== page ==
Light Construction

September 21, 1995–January 2, 1996

MoMA

Renzo Piano Building Workshop, Renzo Piano, Noriaki Okabe, associate architect in charge with Peter Rice (Ove Arup and Partners), Nikken Sekkei Ltd. Kansai International Airport, Passenger Terminal Main Building, Osaka, Japan, Study model of main structural truss. 1988–94. Collaborating Artist: Peter Rice (Ove Arup and Partners), Nikken Sekkei Ltd. Painted brass, 5 1/8 × 51 7/8 × 6 7/8″ (13 × 131.8 × 17.5 cm). Gift of the architect in honor of Philip Johnson. © 2016 Renzo Piano

A new architecture of transparency and translucency exemplified by the recent work of thirty international architects and artists is explored in Light Construction, which features more than 30 projects from ten countries, representing a broad range of building types, scales, and technologies. In this architecture of lightness, buildings seem intangible, structures shed their weight, and facades appear unstable and ambiguous. While much of the work recalls the visionary projects of such early Modernists as Ludwig Mies van der Rohe and Pierre Chareau, it is also profoundly influenced by such aspects of contemporary culture as computers and electronic media.

“In recent years a new architectural sensibility has emerged,” states curator Terence Riley. “After three decades of architectural debate on issues of form, contemporary designers are now investigating the nature and potential of surfaces and the meanings that may be found in them.” Many of the structures in the exhibition are sheathed in semitransparent glass or other translucent materials, such as plastic, metal mesh, or thin alabaster, whose physical properties allow some visual penetration but, unlike plate glass, possess myriad aesthetic properties of their own.

Light Construction consists of 34 large-scale photographs, 14 models, and six backlit transparencies that investigate both the projects’ theoretical bases and their material qualities. Principally comprising built works, such as the Cartier Foundation for Contemporary Art by Jean Nouvel (Paris, 1994), the Goetz Collection by Jacques Herzog and Pierre de Meuron (Munich, 1992), and the Shimosuwa Municipal Museum by Toyo Ito (Shimosuwa, Japan, 1993), the exhibition also features projects that go beyond the traditional definitions of architecture. Projects include Radcliffe Ice Malls, a landscape installation by Michael Van Valkenburgh (Cambridge, Massachusetts, 1988); Two-May Mirror Cylinder inside Cube, an urban park pavilion for a New York rooftop by Dan Graham (1988); and theatrical set designs by Tod Williams and Billie Tsien (Amsterdam and New York, 1990–91). Dennis Adams’ Bus Shelter IV (1987), originally constructed in Miinster, Germany, is installed in the galleries.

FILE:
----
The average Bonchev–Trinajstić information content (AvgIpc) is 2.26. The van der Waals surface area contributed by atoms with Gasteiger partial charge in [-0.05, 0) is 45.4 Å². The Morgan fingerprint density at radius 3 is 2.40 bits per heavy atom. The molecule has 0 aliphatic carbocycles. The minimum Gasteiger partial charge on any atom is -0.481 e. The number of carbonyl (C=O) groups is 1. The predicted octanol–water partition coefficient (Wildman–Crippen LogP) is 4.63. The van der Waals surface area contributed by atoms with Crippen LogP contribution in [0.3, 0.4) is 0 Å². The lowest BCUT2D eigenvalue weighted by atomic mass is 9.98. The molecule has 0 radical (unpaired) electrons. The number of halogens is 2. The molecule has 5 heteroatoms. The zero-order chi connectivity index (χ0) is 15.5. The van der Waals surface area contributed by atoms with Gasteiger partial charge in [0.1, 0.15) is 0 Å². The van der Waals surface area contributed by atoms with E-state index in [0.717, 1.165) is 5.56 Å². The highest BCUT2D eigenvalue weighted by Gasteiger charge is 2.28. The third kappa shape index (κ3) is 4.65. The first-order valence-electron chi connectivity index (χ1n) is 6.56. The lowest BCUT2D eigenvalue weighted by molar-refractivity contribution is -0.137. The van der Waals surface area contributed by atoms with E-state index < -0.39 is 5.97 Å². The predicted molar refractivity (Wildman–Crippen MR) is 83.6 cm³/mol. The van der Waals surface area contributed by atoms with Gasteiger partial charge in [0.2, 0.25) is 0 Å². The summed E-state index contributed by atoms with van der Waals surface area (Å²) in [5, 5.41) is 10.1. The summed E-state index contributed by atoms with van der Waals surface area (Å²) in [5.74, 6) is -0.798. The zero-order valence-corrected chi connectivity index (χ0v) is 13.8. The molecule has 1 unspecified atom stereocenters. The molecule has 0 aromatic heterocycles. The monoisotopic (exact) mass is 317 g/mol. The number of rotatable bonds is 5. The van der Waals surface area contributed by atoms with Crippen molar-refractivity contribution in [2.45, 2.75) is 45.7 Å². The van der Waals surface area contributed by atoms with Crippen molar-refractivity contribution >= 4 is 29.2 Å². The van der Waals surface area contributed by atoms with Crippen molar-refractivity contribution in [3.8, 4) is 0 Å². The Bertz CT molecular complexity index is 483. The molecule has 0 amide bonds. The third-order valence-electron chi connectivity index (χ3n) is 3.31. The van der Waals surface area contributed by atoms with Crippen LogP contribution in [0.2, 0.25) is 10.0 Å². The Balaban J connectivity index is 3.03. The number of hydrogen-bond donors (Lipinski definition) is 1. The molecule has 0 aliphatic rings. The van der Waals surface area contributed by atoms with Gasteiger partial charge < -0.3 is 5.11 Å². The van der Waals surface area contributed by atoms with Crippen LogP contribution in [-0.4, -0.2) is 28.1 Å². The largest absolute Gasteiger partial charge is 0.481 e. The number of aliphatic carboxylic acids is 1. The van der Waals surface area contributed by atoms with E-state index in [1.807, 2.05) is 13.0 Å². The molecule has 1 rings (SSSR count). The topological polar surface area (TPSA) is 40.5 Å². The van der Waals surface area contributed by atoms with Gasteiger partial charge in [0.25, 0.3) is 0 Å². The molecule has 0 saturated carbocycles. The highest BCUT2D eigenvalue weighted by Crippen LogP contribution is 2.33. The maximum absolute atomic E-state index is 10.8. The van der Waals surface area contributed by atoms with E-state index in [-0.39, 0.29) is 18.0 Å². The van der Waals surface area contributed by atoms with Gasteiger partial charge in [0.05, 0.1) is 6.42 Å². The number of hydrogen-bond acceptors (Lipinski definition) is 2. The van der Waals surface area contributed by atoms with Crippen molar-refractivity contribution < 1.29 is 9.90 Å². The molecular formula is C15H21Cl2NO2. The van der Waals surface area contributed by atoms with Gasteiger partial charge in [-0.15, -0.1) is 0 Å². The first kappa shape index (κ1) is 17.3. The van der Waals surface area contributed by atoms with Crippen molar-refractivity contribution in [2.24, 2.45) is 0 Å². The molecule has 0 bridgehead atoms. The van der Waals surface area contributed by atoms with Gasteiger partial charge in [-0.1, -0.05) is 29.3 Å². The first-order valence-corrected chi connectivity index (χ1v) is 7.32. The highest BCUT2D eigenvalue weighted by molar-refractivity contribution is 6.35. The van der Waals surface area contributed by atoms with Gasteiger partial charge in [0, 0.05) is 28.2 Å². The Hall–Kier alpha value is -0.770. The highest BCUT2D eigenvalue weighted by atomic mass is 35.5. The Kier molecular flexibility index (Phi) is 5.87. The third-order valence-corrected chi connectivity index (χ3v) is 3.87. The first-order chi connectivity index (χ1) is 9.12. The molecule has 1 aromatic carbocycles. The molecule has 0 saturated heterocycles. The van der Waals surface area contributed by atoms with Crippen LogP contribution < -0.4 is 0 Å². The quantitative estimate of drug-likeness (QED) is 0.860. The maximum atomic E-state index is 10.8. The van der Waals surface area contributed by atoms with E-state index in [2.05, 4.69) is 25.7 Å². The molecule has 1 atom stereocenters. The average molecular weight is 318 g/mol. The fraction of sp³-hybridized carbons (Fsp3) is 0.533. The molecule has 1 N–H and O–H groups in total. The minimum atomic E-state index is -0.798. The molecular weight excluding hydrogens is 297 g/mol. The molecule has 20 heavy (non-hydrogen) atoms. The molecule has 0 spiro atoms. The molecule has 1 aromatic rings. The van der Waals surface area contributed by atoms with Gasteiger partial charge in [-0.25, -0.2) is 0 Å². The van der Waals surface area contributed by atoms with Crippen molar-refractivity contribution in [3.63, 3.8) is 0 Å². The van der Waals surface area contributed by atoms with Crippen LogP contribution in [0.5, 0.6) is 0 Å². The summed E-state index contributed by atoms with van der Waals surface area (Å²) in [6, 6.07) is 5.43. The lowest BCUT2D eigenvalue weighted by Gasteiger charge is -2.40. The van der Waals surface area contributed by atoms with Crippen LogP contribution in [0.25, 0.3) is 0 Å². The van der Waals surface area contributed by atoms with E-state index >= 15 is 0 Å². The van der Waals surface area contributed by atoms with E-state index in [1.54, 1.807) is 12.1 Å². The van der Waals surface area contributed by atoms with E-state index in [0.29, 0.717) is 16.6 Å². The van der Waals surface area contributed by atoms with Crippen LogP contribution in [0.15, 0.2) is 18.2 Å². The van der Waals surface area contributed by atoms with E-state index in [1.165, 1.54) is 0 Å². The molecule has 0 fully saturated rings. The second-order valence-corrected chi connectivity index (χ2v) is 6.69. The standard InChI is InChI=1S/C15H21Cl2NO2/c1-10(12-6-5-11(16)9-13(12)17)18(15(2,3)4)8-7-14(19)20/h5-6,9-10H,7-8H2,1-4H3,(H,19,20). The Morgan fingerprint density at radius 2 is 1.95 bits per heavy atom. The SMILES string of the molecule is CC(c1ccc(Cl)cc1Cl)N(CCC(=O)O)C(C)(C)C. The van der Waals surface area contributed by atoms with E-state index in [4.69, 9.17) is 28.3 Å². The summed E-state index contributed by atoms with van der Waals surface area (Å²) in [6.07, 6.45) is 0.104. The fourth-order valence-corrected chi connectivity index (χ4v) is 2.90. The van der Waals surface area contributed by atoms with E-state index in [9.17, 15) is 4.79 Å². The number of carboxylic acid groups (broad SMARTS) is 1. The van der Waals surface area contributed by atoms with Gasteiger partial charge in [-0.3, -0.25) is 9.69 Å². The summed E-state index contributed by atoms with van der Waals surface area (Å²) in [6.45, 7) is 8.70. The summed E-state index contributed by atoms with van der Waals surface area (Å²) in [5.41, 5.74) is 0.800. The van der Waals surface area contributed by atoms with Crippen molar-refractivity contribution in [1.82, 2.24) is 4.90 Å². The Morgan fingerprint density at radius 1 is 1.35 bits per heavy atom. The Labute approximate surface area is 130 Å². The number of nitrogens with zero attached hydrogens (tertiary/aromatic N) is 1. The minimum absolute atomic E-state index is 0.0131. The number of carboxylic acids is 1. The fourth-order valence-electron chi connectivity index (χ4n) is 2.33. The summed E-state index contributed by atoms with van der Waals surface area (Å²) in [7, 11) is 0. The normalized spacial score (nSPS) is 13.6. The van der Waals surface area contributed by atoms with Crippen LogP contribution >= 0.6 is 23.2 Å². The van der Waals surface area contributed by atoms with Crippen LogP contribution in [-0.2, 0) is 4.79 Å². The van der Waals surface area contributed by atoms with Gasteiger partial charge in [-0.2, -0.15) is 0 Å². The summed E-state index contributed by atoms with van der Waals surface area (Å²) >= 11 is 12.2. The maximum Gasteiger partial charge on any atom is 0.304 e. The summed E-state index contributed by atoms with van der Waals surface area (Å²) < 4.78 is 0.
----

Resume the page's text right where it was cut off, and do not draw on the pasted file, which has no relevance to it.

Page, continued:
In many of these works the facade acts as a veil, distancing the viewer of the building from the space or forms within. The heavily screened facades in Kazuyo Sejima’s Saishunkan Seiyako Women’s Dormitory (Kumamoto, Japan, 1991) provide few hints of the open interior spaces and the light filtering through the facades and descending from above. The open facades of Fumihiko Maki’s project for a new Congress Center in Salzburg (1992) reveal the internal spaces as nesting inside one another, removed from the viewer’s grasp.

The use of transparent materials in these structures indicates an attitude that is distinctly different from classic Modernist projects of the past; these works achieve extreme visual complexity through multiple surface reflections. The Goetz Collection, for example, whose supporting structure is enclosed within its frosted double-glass facade, appears ghostlike, a complete reversal of the so-called Miesian glass box. In the Cartier Foundation, three parallel glass surfaces create an overlapping buildup of views and reflections.

By focusing attention on the surfaces, many of these works diminish the importance of overall form. The sheer scale of Renzo Piano’s mile-long Kansai International Airport (Osaka, Japan, 1994) prevents the viewer from even grasping it in total; its silvery, undulating skin is more critical to its design than its formal composition. Similarly, Nicholas Grimshaw and Partners’ Waterloo International Terminal (London, 1994) resembles a sinuously curving snake with crystalline scales that move when the high-speed Chunnel trains brake to a halt.

The pervasive presence of film, television, video, and computer screens, representing a unique sensibility of light, movement, and information, has found its way into current architecture. In Herzog and de Meuron’s Olivetti Bank project (1993), which is represented in the exhibition by a model, the building’s facade literally becomes a screen for the projection of financial quotations. Among built projects, Bernard Tschumi’s Glass Video Gallery (Groningen, the Netherlands, 1990) and Mehrdad Yazdani’s CineMania Theatre (Universal City, California, 1994) demonstrate the ability of architecture to both incorporate and be transformed by the flickering image of the electronic media.

In addition to being technologically advanced, this architecture of lightness is visually compelling. “This recent architecture can be described as beautiful—a word infrequently heard in architectural debates,” writes Mr. Riley in the catalogue accompanying the exhibition.

Organized by Terence Riley, Chief Curator, Department of Architecture and Design.

This exhibition is made possible by generous grants from Lily Auchincloss and Mrs. Arnold L. van Ameringen. Additional support has been provided by the Contemporary Exhibition Fund of The Museum of Modern Art, established with gifts from Lily Auchincloss, Agnes Gund and Daniel Shapiro, and Mr. and Mrs. Ronald S. Lauder.

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